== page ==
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Gynecologic procedures for benign disease in general carry less risk than other abdominal surgical procedures because of the minimal amount of manipulative trauma to the alimentary tract and the patient’s generally good condition. However, the same general principles apply here as in any major surgical operation, and the patient’s condition must be appraised carefully.


Obese patients should diet sufficiently to obtain a more normal weight before elective procedures are done. Secondary anemia is corrected preoperatively. Urinary complaints are investigated by analysis of the catheterized specimen of urine and endoscopic and roentgenographic studies when indicated. Bowel preparation, including enemas, is individualized. Antibiotics are given when sepsis is suspected. A cleansing enema is given and may be followed by an antiseptic vaginal douche. Prophylactic antibiotics are indicated for major vaginal and abdominal procedures.


General anesthetic is satisfactory. Spinal or continuous spinal anesthesia may be used if desired.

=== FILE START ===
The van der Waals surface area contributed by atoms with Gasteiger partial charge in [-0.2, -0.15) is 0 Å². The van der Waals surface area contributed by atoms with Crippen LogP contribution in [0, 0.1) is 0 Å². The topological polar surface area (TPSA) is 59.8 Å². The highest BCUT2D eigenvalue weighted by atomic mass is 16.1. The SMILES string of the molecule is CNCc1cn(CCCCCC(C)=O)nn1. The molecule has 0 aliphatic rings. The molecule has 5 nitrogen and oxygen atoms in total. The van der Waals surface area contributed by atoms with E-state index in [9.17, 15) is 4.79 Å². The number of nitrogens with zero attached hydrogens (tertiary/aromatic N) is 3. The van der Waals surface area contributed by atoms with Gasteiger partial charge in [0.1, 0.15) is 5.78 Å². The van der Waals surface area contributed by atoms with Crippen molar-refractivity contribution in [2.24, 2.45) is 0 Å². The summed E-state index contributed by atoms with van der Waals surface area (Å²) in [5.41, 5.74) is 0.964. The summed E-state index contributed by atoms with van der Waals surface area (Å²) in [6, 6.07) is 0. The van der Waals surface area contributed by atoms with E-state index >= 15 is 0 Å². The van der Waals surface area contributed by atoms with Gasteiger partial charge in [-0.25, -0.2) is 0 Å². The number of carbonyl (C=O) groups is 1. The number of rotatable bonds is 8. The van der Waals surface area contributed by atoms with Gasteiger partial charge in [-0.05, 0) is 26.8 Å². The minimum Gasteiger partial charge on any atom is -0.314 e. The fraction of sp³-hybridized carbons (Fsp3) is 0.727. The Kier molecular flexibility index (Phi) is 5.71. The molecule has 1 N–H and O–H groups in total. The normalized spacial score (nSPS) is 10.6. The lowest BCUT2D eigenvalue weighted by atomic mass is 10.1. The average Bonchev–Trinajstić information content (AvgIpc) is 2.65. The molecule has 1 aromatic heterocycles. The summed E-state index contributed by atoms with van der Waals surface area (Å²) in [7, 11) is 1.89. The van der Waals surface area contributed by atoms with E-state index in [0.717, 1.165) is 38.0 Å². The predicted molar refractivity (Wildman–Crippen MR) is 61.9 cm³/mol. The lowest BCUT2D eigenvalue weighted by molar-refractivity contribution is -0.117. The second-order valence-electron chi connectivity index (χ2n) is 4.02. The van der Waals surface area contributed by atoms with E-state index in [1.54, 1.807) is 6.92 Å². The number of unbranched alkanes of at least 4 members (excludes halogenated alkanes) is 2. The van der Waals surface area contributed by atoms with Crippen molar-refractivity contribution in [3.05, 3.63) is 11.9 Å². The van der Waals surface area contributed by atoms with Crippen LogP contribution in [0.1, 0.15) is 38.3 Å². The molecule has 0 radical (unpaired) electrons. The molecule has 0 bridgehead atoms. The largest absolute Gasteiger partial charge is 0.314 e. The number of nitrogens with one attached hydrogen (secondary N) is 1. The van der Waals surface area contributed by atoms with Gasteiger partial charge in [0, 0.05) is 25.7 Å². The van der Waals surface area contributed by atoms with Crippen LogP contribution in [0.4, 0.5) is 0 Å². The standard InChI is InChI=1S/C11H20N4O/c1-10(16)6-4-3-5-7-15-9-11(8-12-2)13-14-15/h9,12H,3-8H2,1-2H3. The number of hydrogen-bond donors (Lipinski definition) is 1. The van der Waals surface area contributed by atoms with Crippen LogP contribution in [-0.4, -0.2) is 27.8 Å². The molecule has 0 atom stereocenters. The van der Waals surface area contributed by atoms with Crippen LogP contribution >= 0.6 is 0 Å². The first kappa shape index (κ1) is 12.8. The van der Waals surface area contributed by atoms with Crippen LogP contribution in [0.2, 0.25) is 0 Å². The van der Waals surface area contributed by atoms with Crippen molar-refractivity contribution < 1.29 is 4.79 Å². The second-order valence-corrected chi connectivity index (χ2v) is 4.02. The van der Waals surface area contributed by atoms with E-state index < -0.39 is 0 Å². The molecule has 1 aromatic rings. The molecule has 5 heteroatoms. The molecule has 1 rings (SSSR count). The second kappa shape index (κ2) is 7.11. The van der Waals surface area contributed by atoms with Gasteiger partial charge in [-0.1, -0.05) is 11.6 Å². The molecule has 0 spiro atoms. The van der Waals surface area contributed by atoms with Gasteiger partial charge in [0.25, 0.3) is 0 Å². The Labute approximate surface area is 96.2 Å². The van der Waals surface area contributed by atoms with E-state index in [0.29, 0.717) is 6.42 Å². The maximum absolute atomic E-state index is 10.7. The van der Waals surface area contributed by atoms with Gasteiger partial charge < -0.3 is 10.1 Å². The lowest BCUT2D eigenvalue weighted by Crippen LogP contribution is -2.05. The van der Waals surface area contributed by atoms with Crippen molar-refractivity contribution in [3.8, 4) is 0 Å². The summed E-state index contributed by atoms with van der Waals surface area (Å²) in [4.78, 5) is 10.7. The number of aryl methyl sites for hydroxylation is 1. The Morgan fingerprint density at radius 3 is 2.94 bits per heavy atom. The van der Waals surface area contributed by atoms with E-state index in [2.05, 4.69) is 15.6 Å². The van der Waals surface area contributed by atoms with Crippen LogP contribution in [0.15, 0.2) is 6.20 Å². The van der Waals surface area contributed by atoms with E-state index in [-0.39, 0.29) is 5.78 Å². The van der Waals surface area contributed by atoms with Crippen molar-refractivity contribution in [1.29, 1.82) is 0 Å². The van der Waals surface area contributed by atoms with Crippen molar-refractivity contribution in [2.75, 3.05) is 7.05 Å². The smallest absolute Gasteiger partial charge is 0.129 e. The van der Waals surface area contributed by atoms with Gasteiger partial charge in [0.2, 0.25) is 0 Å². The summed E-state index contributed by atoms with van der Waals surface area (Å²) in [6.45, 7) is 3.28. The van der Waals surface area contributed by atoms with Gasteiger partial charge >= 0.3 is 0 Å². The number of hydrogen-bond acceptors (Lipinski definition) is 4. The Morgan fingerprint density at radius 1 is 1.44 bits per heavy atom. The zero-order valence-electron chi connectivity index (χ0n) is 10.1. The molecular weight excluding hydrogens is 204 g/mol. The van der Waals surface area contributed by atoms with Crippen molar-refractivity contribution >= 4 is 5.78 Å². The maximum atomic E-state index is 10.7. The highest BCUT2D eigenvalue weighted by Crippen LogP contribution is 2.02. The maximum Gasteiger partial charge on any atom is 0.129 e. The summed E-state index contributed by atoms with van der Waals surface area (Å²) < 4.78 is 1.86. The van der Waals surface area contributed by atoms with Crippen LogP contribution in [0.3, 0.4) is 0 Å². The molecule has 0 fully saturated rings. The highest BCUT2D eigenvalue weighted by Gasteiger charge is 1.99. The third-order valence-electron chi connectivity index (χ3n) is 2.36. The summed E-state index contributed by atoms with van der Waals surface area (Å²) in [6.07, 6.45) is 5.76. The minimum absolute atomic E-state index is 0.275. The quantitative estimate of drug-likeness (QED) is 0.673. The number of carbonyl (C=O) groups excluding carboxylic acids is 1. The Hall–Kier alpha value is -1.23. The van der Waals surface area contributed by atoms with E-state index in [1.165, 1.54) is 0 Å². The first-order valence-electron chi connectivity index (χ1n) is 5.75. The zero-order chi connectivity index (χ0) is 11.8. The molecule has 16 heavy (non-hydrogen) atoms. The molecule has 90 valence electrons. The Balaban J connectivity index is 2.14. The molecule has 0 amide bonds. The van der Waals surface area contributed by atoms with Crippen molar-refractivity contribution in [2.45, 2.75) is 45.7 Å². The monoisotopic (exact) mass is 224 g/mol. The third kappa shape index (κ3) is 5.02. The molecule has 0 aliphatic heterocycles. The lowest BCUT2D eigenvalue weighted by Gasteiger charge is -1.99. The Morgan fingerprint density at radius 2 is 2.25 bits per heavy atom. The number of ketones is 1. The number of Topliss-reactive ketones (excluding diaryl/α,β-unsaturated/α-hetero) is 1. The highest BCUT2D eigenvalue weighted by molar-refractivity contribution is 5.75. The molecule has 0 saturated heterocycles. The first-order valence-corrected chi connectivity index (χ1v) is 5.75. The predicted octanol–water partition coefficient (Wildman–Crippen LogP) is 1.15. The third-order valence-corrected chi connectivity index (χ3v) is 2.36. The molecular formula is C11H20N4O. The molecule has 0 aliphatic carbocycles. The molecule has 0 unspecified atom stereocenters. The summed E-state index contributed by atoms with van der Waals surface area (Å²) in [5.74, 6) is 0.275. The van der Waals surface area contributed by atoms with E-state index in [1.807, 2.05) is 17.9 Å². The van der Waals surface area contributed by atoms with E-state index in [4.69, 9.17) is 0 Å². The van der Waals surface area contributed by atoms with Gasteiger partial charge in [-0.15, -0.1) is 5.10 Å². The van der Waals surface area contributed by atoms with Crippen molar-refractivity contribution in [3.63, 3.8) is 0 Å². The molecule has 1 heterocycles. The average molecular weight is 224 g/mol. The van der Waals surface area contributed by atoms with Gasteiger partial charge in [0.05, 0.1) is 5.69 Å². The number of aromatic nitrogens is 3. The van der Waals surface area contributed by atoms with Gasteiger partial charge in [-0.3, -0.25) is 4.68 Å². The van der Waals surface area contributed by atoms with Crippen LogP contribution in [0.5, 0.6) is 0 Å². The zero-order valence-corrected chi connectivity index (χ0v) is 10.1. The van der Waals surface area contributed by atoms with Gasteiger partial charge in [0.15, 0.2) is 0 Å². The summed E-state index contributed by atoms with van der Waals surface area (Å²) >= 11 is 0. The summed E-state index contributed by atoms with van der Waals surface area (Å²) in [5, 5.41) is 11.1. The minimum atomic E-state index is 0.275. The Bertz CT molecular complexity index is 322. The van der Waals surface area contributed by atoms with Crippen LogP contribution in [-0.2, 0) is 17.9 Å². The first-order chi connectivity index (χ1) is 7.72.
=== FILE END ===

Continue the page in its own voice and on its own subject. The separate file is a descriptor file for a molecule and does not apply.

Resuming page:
Hair removal from the abdomen is accomplished with skin clippers. The skin is prepared in routine manner. Surgical preparation of the vagina is performed. A preoperative antibiotic is administered prior to incision. Sterile drapes are applied according to the surgeon’s specifications. Then a time-out is performed.


Many major gynecologic procedures now can be performed via minimally invasive techniques, which include laparoscopic and robotic approaches. When a laparotomy is required, a midline incision is preferred when access to the upper abdomen is anticipated. Three variations of lower transverse incisions are available for procedures limited to the pelvis.

A lower midline incision is made from the level of the symphysis and carried to a level below or above the umbilicus, as determined by the surgical goals. The lower angle of the wound is held open with a superficial retractor to permit dissection of the fascia until the location of the midline is absolutely ascertained. The fascia is incised sharply, the natural plane between the rectus muscles is separated, and the peritoneum is identified, lifted away from the intraperitoneal contents, and incised.

Most open gynecologic procedures for benign indications can be approached via a low transverse incision. The most common is the Phannensteil, which is a convex incision following the lines of skin cleavage just above the symphysis. The upper flap includes the skin, subcutaneous tissue, and rectus fascia and is dissected from the underlying rectus muscles, and the usual midline incision of the muscles and peritoneum is made. When an extensive exposure is required from a low transverse incision, it is preferable to use a Mallard incision, which cuts across the rectus muscles, or a Cherney incision, which detaches these muscles from the symphysis. An increased number of blood vessels require ligation by this approach in ...

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